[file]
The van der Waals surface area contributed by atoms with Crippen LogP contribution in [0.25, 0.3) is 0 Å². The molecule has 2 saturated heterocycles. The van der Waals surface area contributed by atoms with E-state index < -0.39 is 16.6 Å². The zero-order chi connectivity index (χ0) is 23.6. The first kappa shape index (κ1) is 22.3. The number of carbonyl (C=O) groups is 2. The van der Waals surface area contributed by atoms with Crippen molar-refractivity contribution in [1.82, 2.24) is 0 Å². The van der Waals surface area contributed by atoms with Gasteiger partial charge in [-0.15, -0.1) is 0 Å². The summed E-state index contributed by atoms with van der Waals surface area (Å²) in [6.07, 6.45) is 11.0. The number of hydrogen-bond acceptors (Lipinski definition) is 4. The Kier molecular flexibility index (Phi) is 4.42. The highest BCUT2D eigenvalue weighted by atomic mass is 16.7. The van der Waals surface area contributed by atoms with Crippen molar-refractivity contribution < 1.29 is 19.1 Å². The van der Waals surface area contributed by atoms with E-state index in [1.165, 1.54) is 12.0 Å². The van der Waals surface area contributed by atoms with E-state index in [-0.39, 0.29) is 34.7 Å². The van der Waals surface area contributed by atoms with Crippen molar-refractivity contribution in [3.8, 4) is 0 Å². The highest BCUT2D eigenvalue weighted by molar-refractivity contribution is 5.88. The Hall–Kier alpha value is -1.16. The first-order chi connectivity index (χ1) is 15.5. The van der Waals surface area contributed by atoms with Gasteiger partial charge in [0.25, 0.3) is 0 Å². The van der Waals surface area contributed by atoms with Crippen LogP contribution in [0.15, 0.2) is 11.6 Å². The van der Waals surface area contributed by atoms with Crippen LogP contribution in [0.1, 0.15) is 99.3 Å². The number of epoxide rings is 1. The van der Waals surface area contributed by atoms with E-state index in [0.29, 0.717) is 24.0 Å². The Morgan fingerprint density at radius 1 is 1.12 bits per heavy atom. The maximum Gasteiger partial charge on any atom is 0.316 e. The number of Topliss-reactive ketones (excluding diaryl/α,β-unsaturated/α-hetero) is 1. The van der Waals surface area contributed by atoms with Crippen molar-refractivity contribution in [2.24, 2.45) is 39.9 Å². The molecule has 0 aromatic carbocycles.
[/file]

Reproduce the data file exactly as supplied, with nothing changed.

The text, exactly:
The van der Waals surface area contributed by atoms with Crippen LogP contribution in [0.25, 0.3) is 0 Å². The molecule has 2 saturated heterocycles. The van der Waals surface area contributed by atoms with E-state index < -0.39 is 16.6 Å². The zero-order chi connectivity index (χ0) is 23.6. The first kappa shape index (κ1) is 22.3. The number of carbonyl (C=O) groups is 2. The van der Waals surface area contributed by atoms with Crippen molar-refractivity contribution in [1.82, 2.24) is 0 Å². The van der Waals surface area contributed by atoms with Gasteiger partial charge in [-0.15, -0.1) is 0 Å². The summed E-state index contributed by atoms with van der Waals surface area (Å²) in [6.07, 6.45) is 11.0. The number of hydrogen-bond acceptors (Lipinski definition) is 4. The Kier molecular flexibility index (Phi) is 4.42. The highest BCUT2D eigenvalue weighted by atomic mass is 16.7. The van der Waals surface area contributed by atoms with Crippen molar-refractivity contribution < 1.29 is 19.1 Å². The van der Waals surface area contributed by atoms with E-state index in [1.165, 1.54) is 12.0 Å². The van der Waals surface area contributed by atoms with E-state index in [-0.39, 0.29) is 34.7 Å². The van der Waals surface area contributed by atoms with Crippen molar-refractivity contribution in [3.8, 4) is 0 Å². The highest BCUT2D eigenvalue weighted by molar-refractivity contribution is 5.88. The Hall–Kier alpha value is -1.16. The first-order chi connectivity index (χ1) is 15.5. The van der Waals surface area contributed by atoms with Gasteiger partial charge in [0.25, 0.3) is 0 Å². The van der Waals surface area contributed by atoms with Crippen LogP contribution in [0.15, 0.2) is 11.6 Å². The van der Waals surface area contributed by atoms with Crippen LogP contribution in [0.1, 0.15) is 99.3 Å². The number of epoxide rings is 1. The van der Waals surface area contributed by atoms with E-state index in [0.29, 0.717) is 24.0 Å². The Morgan fingerprint density at radius 1 is 1.12 bits per heavy atom. The maximum Gasteiger partial charge on any atom is 0.316 e. The number of Topliss-reactive ketones (excluding diaryl/α,β-unsaturated/α-hetero) is 1. The van der Waals surface area contributed by atoms with Crippen molar-refractivity contribution in [2.24, 2.45) is 39.9 Å². The molecule has 0 aromatic carbocycles.